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Gingrich, Gephardt Downplay the Need for White House Shake-Up

TIMES STAFF WRITER

The Bush Administration is experiencing “one of the rough periods” but a shake-up in the White House staff would be unnecessary and unwise, House Minority Whip Newt Gingrich (R-Ga.) said Sunday.

Gingrich, a leader among young conservatives in Congress, said on NBC’s “Meet the Press” that President Bush “will dominate” next year’s Republican convention and that potential rival candidates Patrick J. Buchanan and David Duke would only be “biting at his heels.”

Meanwhile, House Majority Leader Richard A. Gephardt (D-Mo.) said on CBS’ “Face the Nation” that it is up to the President to provide leadership on domestic issues and that any White House shake-up resulting in the removal of Chief of Staff John H. Sununu would be irrelevant.

“I don’t think there’s a staff problem; I think the President has to lead,” Gephardt said, referring to reports that Bush might replace Sununu at the urging of some advisers and Republicans in Congress.

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“I don’t think John Sununu is a problem for the President,” Gingrich said. “I think he is a very effective, very aggressive and very smart man who correctly represents the conservative part of the President’s agenda.”

Asked about Bush’s drop in public opinion polls, he said: “There’s no question that this is one of the rough periods in the Bush presidency.” But he expressed confidence that the President will rebound in the polls.

“If I were betting, I would bet that by late next summer, George Bush will be a very formidable candidate,” Gingrich said. “He will dominate the convention.”

As for possible GOP candidates Buchanan and Duke, neither of whom has yet announced plans to run, he said: “I think that he’s going to have these two guys biting at his heels. . . . They’re not going to have any significant impact.”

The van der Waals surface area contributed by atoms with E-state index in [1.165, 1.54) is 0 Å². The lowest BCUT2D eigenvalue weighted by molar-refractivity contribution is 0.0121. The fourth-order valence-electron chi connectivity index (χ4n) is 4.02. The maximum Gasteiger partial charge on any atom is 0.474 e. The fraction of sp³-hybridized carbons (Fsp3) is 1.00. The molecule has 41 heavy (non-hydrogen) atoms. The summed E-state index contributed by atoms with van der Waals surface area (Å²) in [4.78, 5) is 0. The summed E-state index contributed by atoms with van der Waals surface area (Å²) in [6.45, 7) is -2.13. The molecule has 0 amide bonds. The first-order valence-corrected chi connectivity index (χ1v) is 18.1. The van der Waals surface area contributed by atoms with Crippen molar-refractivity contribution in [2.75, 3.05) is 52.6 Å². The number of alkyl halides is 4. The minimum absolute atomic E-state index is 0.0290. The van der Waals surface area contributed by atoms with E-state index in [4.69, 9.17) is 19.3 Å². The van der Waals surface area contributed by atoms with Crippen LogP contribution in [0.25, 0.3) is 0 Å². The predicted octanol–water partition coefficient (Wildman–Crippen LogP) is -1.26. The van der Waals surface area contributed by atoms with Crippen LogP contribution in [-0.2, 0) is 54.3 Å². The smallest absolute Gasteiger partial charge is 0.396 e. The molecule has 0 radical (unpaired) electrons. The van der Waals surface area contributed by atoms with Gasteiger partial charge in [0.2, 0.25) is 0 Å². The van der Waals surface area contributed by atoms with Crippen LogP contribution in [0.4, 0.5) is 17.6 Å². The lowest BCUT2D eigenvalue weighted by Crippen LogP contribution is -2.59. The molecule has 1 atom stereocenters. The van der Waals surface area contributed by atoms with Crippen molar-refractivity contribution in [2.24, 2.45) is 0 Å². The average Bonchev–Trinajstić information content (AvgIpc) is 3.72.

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He referred to Duke, a former member of the Ku Klux Klan who was defeated in his race for Louisiana governor, as “despicable.” Buchanan, a conservative columnist and television host, “may get as high as 40% or 45% in New Hampshire” if he runs in that primary, Gingrich said.

Attacking his political opponents, Gingrich deplored what he called “a very left-of-center Democratic Party in control of the House and Senate, who consistently undermine the President.”

Smarting from defeat of a Republican-sponsored tax plan in the closing hours of Congress, he said the Democrats’ “entire strategy in economic growth is going to be to only pass bills the President will veto.”

Observing that “a lot of our current problems come from a deadlock in this city--a Capitol Hill that’s Democratic and a White House that’s Republican,” Gingrich said that voters should decide next year which party to put in control of both Congress and the White House.

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But Gephardt insisted that Democrats are willing to work with Bush.

“If the President wants us to do it in December and wants to call us back or have us come and put a plan together, we are more than willing to sit down with the President and try to work out a long-range program,” Gephardt said.

But Gephardt added that any economic recovery plan “has got to be focused on middle-income Americans.”


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